Girl in a Big Brass Bed / The Spy Who Was 3 Feet Tall / Code Name Gadget

Along with his several noir mysteries and Daniel Port crime fiction series, Peter Rabe wrote a three-novel series in the mid-1960s featuring attorney Manny deWitt. These three novels — GIRL IN A BRASS BED, THE SPY WHO WAS 3 FEET TALL and CODE NAME GADGET — are now available in an omnibus volume from Stark House Press’s Noir Classics.

The deWitt series comes as close to the popular spy fiction of the time as Rabe ever got. But in typical Rabe fashion, the deWitt novels are decidedly different from other works of spy or espionage fiction. And while they are not among Rabe’s best works, they will be of particular interest to Rabe’s many devoted readers.

GIRL IN A BRASS BED begins with deWitt’s boss, the wealthy Dutchman Hans Lobbe, interrupting deWitt’s business negations in London and dispatching deWitt to Munich to retrieve a painting. The painting is the “Apple Girl” by Vermeer, previously stolen from Lobbe by the Nazis. But the painting seems cursed, since those who come in contact with meet untimely ends.

In THE SPY WHO WAS 3 FEET TALL Lobbe sends deWitt to the newly emerged African nation of Motana to negotiate the building of a road through the country. But several other individuals are involved, and not everybody wants to see the road built.

And in CODE NAME GADGET deWitt is sent to London to purchase a large but unspecified gadget before Lobbe’s competitors get ahold of it. Here again deWitt encounters others intent on preventing him from accomplishing his mission.

deWitt is different from other spy fiction protagonists for the simple fact that he is a lawyer and not a secret agent for some government intelligence organization. Thus his missions are more for the good of his employer, Hans Lobbe, than for deWitt’s home country. And while he sometimes beds one or more of the attractive women he encounters on his missions, deWitt is far removed from the suaveness of a James Bond.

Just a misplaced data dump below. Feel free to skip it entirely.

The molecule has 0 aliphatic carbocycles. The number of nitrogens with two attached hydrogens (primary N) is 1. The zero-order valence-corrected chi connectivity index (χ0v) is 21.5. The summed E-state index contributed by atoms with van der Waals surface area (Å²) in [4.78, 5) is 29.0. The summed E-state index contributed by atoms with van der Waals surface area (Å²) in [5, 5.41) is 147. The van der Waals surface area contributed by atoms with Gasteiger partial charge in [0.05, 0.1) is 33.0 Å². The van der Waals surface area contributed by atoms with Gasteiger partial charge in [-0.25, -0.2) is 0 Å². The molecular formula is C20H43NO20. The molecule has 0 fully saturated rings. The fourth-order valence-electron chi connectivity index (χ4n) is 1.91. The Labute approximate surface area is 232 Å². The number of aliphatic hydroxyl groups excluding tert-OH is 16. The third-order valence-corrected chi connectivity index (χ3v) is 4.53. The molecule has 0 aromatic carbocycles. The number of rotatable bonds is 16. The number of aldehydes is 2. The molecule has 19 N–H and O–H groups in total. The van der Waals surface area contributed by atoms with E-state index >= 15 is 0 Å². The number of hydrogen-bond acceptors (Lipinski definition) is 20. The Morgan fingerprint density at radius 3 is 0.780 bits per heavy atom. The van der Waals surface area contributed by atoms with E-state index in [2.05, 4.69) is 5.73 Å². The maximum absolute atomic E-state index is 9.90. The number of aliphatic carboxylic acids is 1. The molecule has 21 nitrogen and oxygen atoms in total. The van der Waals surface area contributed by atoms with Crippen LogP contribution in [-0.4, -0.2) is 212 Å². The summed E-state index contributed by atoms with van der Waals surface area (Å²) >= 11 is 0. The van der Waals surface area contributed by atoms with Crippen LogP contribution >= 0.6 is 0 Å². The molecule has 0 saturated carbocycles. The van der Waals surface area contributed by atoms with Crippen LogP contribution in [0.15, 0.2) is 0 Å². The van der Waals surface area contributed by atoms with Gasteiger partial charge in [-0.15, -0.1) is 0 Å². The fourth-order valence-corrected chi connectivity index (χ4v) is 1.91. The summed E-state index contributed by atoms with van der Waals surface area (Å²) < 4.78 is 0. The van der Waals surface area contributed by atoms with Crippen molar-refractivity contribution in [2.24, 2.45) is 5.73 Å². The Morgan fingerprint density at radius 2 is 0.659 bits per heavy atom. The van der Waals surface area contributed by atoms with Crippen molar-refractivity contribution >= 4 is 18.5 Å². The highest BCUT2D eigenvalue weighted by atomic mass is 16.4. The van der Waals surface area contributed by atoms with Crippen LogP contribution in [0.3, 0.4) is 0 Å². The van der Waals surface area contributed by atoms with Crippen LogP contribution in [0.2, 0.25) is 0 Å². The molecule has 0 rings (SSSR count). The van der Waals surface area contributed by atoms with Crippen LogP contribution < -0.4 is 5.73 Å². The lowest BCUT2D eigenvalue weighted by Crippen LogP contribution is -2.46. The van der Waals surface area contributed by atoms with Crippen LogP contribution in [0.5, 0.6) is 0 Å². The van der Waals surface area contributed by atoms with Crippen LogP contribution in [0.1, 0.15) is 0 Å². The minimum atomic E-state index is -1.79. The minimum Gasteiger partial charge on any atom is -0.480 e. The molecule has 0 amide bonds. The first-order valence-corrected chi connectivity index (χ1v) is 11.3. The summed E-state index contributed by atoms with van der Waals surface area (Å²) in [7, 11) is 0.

The first of the three novels is more a mystery than an espionage story. The second and third occasionally involve governments of foreign countries, but this is minimal at best.

All three novels are told from deWitt’s first person point-of-view. deWitt’s voice is breezy and conversational. Rabe also adds more humor in this series than his other works. But this humor is often based upon deWitt’s odd relationship with Lobbe, or his inability to understand Lobbe’s ambiguous instructions, spoken in Lobbe’s Dutch-influenced English. Other humorous moments comes from deWitt trying to understand how the other individuals he meets are possibly related to his assignments. Unfortunately these intended humorous moments are dull and feel more like distractions than enhancements to either the characters or plots.

The greatest strength of the series is Rabe’s playful inventiveness with the missions themselves. While they become increasingly complex with each successive novel, they determine more the fate of deWitt’s future, rather than the fate of the world. Indeed if satire were among Rabe’s strengths, the deWitt series would stand more securely as gentle spoofs of spy fiction. Instead they are Rabe’s attempt to find his place among the works of such enduring authors as John Le Carre and Len Deighton.

Rick Ollerman’s introduction notes how the deWitt novels differ from both Rabe’s previous works and especially his earlier Daniel Port series. Ollerman greatly admires Rabe – as evident from the introductions to several earlier republished editions of Rabe’s works – but dutifully points out those places where the deWitt stories miss their anticipated mark.

Those not yet familiar with Peter Rabe are urged to begin with one or more of the previously republished novels. This latest collection will appeal more to Rabe fans who are interested in reading his attempts to expand his focus and style with these three novels. —Alan Cranis

Get it at Amazon.

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